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[The Young Artists Discovery Program was conceptualized by Bobi Valenzuela in 1996 to create a launching pad for  young and upcoming artists by providing them with  curatorial guidance  and a one-man exhibition to present their work. In 1999 a second program was launched to seek out exceptional young artists in Manila. The project culminated in a group show, Panimaula, held at the Ayala Museum Gallery III, featuring the works of the 19 participating artists.

Last April 12 - 13, a Young Artists Discovery Program Workshop was held in Bacolod City with the aim of tapping and guiding  young artists in Negros Occidental. The event was sponsored by the Metrobank Foundation in the occasion of its 2000 Young Painters Annual Competition and facilitated by the Black Artists of Asia.]

Negros received attention in the 1980's as a starving land with the unfortunate fall of the sugar industry, and the monicker "batang Negros" evoked images of deprivation and malnutrition. Ironically, it is such conditions of suffering that spurred artists Nunelucio Alvarado, Charlie Co, Norerto Roldan and Dennis Ascalon to depict them, boldly, in their works. For this they have achieved acclaim, not only in the Philippine contemporary art scene. Negros has touched base with the rest of Asia-Pacific art with the works of these artists, and surely the land of burnt sugar is no longer at the margins of contemporary art.

Definitely, the young artists that we have encountered in the workshop are not the "batang Negros" of the 80's. They possess enough resources to carry out their art projects, and they are surely not deprived of support of senior artists.

Their task is enormous - to at least follow up on the achievements of the Alvarado et. al, and also to establish their niche in Negros as a cultural community. There were 33 participants from Silay, Talisay, Sagay, Bacolod and Escalante and all of them have the same question: "How can our works be noticed"?

Somehow, just telling them to make their works "strong" won't drive the point home.

The prospects of Negros young artists remain bright due to the strong impression created by the pioneering efforts of the four artists, Alvarado, Co, Ascalon and Roldan. The participants were however reminded that the four artists received acclaim because they grounded themselves with their experiences at their home island. Most of the participants showed works and studies that had very little reference to their personal experiences of their environment. Diagnostic of young artists works, the drawing they submitted were about outlandish fantasies, a far beyond world that  vaguely resembled their personal spaces. The point was made again and again: one need not look beyond home. The artist does not invent reality; only he is so aware of it that another face, which is not the banal, looks at him and he cannot help but recreate that impression.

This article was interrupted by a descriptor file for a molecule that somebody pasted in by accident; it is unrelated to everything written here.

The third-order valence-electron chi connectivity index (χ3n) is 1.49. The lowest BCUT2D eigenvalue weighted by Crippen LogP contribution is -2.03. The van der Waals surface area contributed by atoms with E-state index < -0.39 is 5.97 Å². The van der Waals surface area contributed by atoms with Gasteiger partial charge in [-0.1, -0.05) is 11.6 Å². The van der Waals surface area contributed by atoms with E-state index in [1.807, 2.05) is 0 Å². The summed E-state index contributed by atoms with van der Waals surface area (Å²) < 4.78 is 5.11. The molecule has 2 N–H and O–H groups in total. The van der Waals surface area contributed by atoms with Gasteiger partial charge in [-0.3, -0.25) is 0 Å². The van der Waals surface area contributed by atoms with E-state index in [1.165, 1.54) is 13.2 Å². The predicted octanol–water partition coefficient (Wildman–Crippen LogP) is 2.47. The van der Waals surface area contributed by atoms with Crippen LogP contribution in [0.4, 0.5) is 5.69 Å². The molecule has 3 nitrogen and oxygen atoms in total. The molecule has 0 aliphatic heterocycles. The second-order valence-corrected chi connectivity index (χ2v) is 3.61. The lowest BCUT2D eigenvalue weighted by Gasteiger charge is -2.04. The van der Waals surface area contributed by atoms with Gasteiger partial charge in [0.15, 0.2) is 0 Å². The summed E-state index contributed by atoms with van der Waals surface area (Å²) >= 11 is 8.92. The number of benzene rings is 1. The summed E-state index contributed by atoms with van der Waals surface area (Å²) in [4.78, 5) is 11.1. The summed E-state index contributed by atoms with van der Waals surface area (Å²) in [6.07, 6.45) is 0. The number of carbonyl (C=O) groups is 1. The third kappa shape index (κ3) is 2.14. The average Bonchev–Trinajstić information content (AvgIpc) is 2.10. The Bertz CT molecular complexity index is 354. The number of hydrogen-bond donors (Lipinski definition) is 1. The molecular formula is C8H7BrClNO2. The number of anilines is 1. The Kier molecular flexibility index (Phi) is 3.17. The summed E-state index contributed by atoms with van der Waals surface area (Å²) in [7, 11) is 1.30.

To further boost their knowledge of contemporary art, a slide show that surveyed some of the best works of artists in the past twenty years was held. They were made to realize that their future careers  will not spring from a vacuum. There were existing discourses in Philippine art that made it strong and significant, and once young artists knew this , they cannot venture into a profession of "painting flowers and butterflies". Art from Negros could not be true or authentic without the pang of conscience.

Valenzuela shared a personal insight on how the artworks of young artists develop in three stages. The first stage is marked by crudity and tentativeness, often springing from a state of indecisiveness and a strong desire to search for one's own manner or style. The second stage sees the artist looking for models, and more often than not, his works reflect the style of his idol. The third and final stage comes when the artist discovers his own style as a direct result of discovering himself as a person. Unless the artist finds his ground, his art cannot find stability. They were cautioned not to linger under the shadow of another. By copying or imitating, the artists will lose his spontaneity and originality and become a cheap carbon copy of another.

The three Negrense artists capped the workshop with their insights and observations on the Asia-Pacific art scene - the imminent and more significant arena  of contemporary artistic activity - an art scene that goes beyond Negros and certainly beyond Manila. The irony here is: by making art for one's home, the artist participates in that larger space of Asia-Pacific, and he defines it more clearly, than those who write about it in abstract treatises.